Elem, CSIRO ozbiljno radi na razvoju virusa kojim ce da navale na sharane uz nadu da isti nece na ljude kad istrebi sharane...
CSIRO scientists are investigating a potential new biological control agent that could hold the key to eradicating carp, which has become one of Australia's most invasive aquatic pests.
Researchers at CSIRO Livestock Industries' Australian Animal Health Laboratory (AAHL) in Geelong - with the Department of Primary Industries Victoria - are investigating Koi herpesvirus as a means of controlling the introduced fish.
Supported with $355,000 from the newly formed Invasive Animals Cooperative Research Centre and the Murray-Darling Basin Commission, the two-year project, led by Dr Mark Crane, will investigate the effectiveness of Koi herpesvirus in controlling strains of carp present in Australia and will examine whether the virus will have any impact on certain native fauna.
"The virus works by attacking the carp's gills as well as other vital organs and eventually killing its host. Koi herpesvirus is attractive as a biological control agent as overseas studies suggest that it has a very limited host range, infecting only carp," Dr Crane said.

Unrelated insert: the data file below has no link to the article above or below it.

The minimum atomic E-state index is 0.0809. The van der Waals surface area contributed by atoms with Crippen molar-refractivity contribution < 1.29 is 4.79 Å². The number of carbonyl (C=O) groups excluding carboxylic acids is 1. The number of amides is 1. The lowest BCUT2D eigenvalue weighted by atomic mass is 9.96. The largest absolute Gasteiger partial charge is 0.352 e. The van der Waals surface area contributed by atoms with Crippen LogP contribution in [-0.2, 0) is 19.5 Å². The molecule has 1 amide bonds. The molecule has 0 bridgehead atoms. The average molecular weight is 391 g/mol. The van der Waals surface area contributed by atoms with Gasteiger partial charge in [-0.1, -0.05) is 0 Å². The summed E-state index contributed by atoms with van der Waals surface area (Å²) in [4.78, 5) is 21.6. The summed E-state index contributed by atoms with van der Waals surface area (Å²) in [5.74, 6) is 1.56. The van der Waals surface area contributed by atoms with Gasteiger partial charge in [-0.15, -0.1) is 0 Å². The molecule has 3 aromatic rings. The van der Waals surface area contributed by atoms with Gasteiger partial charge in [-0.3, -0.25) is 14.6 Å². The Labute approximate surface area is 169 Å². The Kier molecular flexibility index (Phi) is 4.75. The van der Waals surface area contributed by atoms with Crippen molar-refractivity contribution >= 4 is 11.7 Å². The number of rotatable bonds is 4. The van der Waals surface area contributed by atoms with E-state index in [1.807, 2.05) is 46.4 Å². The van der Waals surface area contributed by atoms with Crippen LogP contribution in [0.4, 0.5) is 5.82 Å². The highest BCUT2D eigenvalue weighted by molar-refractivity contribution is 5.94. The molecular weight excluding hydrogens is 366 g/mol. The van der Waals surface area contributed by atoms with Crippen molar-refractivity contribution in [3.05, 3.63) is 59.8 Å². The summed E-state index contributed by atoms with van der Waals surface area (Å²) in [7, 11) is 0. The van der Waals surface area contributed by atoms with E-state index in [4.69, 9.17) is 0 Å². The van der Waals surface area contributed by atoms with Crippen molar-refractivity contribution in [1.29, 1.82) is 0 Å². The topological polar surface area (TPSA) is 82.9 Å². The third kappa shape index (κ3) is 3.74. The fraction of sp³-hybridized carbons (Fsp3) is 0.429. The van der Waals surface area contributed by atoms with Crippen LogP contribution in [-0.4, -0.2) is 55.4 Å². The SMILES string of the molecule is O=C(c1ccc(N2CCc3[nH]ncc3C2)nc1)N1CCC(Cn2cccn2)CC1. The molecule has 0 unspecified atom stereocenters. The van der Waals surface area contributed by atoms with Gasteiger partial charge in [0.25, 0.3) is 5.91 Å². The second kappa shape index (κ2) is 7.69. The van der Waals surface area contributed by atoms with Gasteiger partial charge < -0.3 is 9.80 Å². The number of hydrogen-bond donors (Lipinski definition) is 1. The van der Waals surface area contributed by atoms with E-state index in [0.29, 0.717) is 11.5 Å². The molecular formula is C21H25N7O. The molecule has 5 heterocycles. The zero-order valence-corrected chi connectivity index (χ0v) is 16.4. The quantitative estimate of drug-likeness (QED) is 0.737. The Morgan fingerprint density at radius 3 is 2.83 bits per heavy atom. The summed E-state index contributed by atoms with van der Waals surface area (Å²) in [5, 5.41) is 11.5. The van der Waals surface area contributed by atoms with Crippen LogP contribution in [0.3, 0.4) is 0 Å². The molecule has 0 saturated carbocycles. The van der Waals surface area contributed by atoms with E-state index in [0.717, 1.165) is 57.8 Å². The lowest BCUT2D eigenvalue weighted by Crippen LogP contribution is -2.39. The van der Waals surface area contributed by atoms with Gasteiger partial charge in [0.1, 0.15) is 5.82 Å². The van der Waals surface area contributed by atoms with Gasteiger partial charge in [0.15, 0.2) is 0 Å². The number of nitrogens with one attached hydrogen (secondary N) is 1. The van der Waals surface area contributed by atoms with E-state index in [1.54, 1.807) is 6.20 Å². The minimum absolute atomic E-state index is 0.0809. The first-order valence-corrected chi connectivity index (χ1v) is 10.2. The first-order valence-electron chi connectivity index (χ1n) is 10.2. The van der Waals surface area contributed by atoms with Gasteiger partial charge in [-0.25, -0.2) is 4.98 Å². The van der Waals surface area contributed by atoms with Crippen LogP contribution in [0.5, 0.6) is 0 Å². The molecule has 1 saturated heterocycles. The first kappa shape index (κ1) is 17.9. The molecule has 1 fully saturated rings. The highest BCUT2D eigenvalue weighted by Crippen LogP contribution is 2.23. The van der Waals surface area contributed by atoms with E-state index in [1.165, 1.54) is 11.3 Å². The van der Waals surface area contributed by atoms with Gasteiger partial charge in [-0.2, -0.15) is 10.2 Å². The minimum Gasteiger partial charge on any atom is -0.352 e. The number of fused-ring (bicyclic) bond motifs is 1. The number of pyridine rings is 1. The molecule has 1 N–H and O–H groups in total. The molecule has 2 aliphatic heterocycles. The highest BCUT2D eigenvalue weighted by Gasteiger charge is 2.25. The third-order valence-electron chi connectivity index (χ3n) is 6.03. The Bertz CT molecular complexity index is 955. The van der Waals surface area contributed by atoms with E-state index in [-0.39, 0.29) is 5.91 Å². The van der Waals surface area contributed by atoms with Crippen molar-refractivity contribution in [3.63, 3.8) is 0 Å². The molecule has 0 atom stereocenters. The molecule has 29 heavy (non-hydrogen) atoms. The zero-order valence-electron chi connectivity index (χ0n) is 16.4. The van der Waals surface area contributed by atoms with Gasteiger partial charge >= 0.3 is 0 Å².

"If the laboratory studies show promise, the next step will be extensive government, public and industry consultation to determine the best course of action to control carp, while protecting and restoring Australia's valuable waterways.
The project is part of a larger pest fish control program under the Invasive Animals CRC and 50-year Native Fish Strategy at the Murray-Darling Basin Commission. Other technologies being developed in the pest fish program include 'daughterless' technology, carp-specific biocides, pheromone and sensory attractants.
Further information: Dr Mark Crane, CSIRO Livestock Industries 03 5227 5118, firstname.lastname@example.org
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